It was about 11:30 at night. I’d just gotten done babysitting for some close friends so they could finally have a real date away from their 16-month-old daughter. The night had gone well – the baby was in a fun mood and went to bed with nary a peep – but I was still feeling kind of wired as I got into my car. I was also a little peckish, as I’d had an early dinner. I’ll just hit the 24-hour McDonald’s in Uptown, I thought. Get a cheeseburger and a shake and eat it on the way home, give myself some time to wind down. OK, yes, it’s a little gross to eat fast food at that hour unless you’re a college student pulling an all-nighter, but it sounded good. And in fact it was even better than I’d expected. Something about the distinctive blend of cheap beef, white bread, plastic cheese and warm pickle took me back to other late nights: coming off a bender at a grad-school conference; satisfying a “Big Mac attack” during exam week; making a last-minute run to the hometown Mickey D’s and getting back after curfew. This being the weekend before Halloween, Uptown was hopping with costumed people in various stages of inebriation. Safe in the confines of my car, I enjoyed the parade of firemen, cowgirls, be-boppers, mermaids, and even a pair of women dressed as large breasts. The night took on an almost dreamlike quality, with the streetlights casting their surreal glow on a motley assemblage of fantastical creatures. I decided to take Lake Street over to the east side of town, where I live. It takes longer than my usual route, but I was in the mood to stay in the city lights and soak up the late-night goings on.
I can’t remember exactly which intersection I was at when it happened. I think I had crossed over to the east side, but maybe not. What I do remember is this: I had stopped at a red light, and I was the third (and last) car in the right lane. There was a white compact car in front of me with two people, a man and a woman, in the front seat. On the sidewalk to our right a man was walking. He wasn’t that distinctive looking: average height, heavyset, dark hair and a beard, wearing what looked like hospital scrubs with a light stain down the front. He moved towards the car in front of me as if to get in the back seat. Odd spot for a pick-up, I thought, but whatever. And then I thought, Maybe it’s a drug deal. He lifted up the handle of the rear passenger door and it was locked. He stepped back from the car as if to give the driver time to unlock the doors; only then did I notice that the people in the car were looking back at the man as if he were crazy, gesturing at him to move away, back off. The man stepped forward again to try the front door, this time, and the car pulled forward and over to the left in an attempt to shake him off. Giving up, the man turned in my direction and started heading towards my passenger side.
I’m not sure at what point I locked my car doors – it was sometime before the man turned towards me but after I realized that he was not just getting a ride with the car in front of me. I don’t usually ride with all the doors locked, so it took me a few seconds to find the master switch in the darkened car. I locked it, and watched the man approach. I remember thinking, I hope the doors really are locked, I hope I clicked the switch in the right direction. But I didn’t feel as though I had the time or ability to check to make sure. I also remember that the man’s face had almost no expression as he walked towards me. He didn’t look angry, or crazy, or sad or desperate. Hopeless, maybe. A little wary. I thought, maybe he’ll just pass my car by, but I knew that he really wouldn’t. He walked right up to my passenger door and jiggled the handle, looking me in the eyes as he did so, still expressionless, saying nothing. When he could tell that the car was locked, he gave up and continued down the street, headed who knows where.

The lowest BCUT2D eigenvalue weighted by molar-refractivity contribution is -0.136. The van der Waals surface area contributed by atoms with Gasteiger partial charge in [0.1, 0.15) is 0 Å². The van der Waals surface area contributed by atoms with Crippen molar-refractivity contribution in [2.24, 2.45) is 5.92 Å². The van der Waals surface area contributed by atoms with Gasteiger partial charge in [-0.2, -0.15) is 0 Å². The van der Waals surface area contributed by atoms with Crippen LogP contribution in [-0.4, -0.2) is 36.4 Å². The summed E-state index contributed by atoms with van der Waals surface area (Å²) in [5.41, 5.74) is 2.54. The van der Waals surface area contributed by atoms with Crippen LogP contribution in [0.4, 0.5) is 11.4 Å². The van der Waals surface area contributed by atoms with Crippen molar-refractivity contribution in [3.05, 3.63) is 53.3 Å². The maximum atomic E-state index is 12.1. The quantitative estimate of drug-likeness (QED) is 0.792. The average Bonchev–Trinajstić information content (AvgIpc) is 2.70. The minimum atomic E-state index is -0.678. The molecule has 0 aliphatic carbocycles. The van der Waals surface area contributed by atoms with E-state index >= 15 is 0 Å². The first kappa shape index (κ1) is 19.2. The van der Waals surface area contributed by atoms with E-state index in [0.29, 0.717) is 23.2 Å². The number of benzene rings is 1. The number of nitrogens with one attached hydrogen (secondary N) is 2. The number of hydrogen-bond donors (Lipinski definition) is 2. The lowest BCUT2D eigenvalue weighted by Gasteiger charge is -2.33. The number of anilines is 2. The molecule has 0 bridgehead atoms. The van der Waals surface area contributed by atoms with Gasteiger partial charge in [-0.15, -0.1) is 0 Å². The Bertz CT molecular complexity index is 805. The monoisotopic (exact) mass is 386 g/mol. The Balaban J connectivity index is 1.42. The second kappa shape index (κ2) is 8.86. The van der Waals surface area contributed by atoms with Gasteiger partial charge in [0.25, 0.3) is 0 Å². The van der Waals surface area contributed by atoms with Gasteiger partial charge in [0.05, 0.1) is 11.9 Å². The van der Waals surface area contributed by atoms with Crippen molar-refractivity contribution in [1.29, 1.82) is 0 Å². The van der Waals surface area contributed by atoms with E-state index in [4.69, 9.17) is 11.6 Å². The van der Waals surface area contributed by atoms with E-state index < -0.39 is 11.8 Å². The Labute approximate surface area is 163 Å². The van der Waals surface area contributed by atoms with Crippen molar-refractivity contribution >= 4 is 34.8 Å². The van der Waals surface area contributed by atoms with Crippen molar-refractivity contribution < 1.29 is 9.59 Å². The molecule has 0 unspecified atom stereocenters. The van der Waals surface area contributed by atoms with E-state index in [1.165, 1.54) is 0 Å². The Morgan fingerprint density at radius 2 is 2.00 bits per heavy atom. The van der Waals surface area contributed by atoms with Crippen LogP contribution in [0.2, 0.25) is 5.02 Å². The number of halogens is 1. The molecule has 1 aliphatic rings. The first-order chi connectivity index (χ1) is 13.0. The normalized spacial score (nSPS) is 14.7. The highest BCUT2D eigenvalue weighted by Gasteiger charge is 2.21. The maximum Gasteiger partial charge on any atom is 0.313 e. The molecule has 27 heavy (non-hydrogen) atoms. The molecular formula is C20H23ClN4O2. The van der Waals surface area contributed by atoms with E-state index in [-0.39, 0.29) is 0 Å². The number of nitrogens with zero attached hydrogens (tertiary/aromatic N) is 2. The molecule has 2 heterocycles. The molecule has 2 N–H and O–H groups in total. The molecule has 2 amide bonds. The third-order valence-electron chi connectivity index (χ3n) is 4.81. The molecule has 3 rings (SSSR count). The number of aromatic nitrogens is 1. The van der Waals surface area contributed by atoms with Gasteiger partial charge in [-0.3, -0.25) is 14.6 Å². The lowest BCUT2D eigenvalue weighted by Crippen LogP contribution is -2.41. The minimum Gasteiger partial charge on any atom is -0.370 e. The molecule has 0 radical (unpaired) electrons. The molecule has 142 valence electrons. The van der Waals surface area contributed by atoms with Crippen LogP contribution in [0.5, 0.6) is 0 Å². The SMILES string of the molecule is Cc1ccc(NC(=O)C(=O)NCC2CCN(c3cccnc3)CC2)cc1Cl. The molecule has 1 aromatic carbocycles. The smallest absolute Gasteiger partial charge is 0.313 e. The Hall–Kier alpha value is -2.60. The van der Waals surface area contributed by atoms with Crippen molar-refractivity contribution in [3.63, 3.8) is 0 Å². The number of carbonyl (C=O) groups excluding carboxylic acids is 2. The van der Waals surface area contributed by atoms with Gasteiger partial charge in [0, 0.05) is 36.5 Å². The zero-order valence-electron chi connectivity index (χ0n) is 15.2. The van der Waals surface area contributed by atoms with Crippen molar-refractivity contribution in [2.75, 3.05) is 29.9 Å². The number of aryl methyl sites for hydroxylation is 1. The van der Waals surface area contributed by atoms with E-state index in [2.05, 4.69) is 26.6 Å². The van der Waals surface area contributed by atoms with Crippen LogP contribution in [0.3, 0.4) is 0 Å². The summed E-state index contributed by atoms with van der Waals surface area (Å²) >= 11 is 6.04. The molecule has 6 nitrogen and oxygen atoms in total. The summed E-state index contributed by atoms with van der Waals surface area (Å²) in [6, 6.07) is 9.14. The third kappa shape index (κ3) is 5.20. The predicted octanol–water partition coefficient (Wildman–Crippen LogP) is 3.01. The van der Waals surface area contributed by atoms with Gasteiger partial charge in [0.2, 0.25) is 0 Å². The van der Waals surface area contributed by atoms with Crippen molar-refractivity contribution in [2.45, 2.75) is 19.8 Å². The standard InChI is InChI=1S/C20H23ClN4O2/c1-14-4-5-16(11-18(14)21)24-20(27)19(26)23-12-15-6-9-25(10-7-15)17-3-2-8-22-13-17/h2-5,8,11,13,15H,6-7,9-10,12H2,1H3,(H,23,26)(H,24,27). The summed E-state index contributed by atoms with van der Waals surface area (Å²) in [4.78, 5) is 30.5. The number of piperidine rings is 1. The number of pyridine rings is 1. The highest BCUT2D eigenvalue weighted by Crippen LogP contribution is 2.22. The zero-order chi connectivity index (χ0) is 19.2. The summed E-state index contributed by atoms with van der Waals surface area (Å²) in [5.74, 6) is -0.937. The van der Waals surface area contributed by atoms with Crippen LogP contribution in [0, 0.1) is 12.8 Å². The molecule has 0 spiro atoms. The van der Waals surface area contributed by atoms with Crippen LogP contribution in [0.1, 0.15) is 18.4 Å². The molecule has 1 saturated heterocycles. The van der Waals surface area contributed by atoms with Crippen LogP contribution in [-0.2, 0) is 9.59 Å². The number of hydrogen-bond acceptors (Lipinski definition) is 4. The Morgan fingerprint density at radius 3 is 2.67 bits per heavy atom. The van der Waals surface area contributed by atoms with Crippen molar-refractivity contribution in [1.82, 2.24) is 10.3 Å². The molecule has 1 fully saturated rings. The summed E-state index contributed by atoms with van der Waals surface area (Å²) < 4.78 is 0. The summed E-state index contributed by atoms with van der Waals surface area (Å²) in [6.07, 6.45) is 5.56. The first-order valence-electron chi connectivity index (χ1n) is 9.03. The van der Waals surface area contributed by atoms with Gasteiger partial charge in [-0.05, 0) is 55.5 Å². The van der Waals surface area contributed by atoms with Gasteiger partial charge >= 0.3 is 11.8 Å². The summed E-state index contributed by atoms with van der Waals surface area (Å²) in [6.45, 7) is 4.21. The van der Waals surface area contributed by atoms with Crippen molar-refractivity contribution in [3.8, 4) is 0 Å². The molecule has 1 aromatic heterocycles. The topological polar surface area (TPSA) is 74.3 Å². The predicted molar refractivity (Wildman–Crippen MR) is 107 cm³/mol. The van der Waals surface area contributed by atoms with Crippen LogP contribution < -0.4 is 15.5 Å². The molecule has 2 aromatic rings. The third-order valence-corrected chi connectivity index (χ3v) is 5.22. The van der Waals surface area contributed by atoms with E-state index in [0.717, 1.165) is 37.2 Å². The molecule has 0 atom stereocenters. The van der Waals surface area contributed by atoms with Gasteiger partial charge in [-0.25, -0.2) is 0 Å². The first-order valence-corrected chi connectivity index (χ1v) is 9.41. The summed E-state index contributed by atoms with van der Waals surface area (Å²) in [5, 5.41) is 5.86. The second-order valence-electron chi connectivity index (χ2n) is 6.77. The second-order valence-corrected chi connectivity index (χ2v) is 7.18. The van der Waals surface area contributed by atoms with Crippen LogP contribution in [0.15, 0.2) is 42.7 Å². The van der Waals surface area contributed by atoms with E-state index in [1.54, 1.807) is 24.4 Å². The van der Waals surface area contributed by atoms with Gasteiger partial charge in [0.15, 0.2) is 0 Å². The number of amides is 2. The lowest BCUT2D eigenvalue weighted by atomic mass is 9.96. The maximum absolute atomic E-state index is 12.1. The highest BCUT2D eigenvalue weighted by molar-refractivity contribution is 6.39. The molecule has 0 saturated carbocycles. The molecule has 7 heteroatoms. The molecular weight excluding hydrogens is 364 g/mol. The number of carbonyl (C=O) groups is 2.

The whole encounter took less time than it takes traffic lights to change. Ten seconds? Fifteen? Not even enough time for me to be properly scared of the possibilities, though looking back I can see that it was scary. I wonder what would have happened if the doors hadn’t been locked. What did the man want? Would he have asked for money? Or for a ride somewhere? Tried to steal the car? Used violence? The light turned green and I drove towards home, sucking down my shake and thinking about what had just happened. Most of the time, due to the accident of an upper-middle-class birth, I am able to travel through the world on a cushion of socioeconomic privilege, rarely brushing up against the harsher realities of urban life. I extol the virtues of living in the city: coffee shops within walking distance, art-house movies, family-owned businesses, people of different ethnicities and lifestyles living together in peace. Cue the John Lennon soundtrack, please. I don’t know what that man wanted, and I’m just as glad I wasn’t forced to find out. I suspect I’ll be more inclined from now on to lock my car doors on late-night travels through the city, and I’m not sure how I feel about that. But the man’s face will stay with me for a while. Maybe it’s not such a bad thing now and again to have a close encounter with how the other half lives.